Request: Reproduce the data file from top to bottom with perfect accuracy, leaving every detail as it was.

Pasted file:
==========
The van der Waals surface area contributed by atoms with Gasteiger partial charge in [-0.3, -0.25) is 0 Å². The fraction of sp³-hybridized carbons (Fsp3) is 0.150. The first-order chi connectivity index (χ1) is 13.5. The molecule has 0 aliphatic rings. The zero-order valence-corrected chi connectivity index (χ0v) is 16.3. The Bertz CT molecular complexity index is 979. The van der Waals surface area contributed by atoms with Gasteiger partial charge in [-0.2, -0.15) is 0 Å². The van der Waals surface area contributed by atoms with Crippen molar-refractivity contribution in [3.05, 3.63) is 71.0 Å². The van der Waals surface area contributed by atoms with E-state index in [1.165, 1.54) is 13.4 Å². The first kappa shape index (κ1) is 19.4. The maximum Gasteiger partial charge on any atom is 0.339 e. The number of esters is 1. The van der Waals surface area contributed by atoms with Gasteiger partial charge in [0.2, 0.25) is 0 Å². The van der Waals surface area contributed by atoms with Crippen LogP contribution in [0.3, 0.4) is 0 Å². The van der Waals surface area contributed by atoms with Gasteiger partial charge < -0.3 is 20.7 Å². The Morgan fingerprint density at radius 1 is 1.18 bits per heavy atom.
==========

The van der Waals surface area contributed by atoms with Gasteiger partial charge in [-0.3, -0.25) is 0 Å². The fraction of sp³-hybridized carbons (Fsp3) is 0.150. The first-order chi connectivity index (χ1) is 13.5. The molecule has 0 aliphatic rings. The zero-order valence-corrected chi connectivity index (χ0v) is 16.3. The Bertz CT molecular complexity index is 979. The van der Waals surface area contributed by atoms with Gasteiger partial charge in [-0.2, -0.15) is 0 Å². The van der Waals surface area contributed by atoms with Crippen molar-refractivity contribution in [3.05, 3.63) is 71.0 Å². The van der Waals surface area contributed by atoms with E-state index in [1.165, 1.54) is 13.4 Å². The first kappa shape index (κ1) is 19.4. The maximum Gasteiger partial charge on any atom is 0.339 e. The number of esters is 1. The van der Waals surface area contributed by atoms with Gasteiger partial charge in [0.2, 0.25) is 0 Å². The van der Waals surface area contributed by atoms with Crippen LogP contribution in [0.3, 0.4) is 0 Å². The van der Waals surface area contributed by atoms with Gasteiger partial charge < -0.3 is 20.7 Å². The Morgan fingerprint density at radius 1 is 1.18 bits per heavy atom.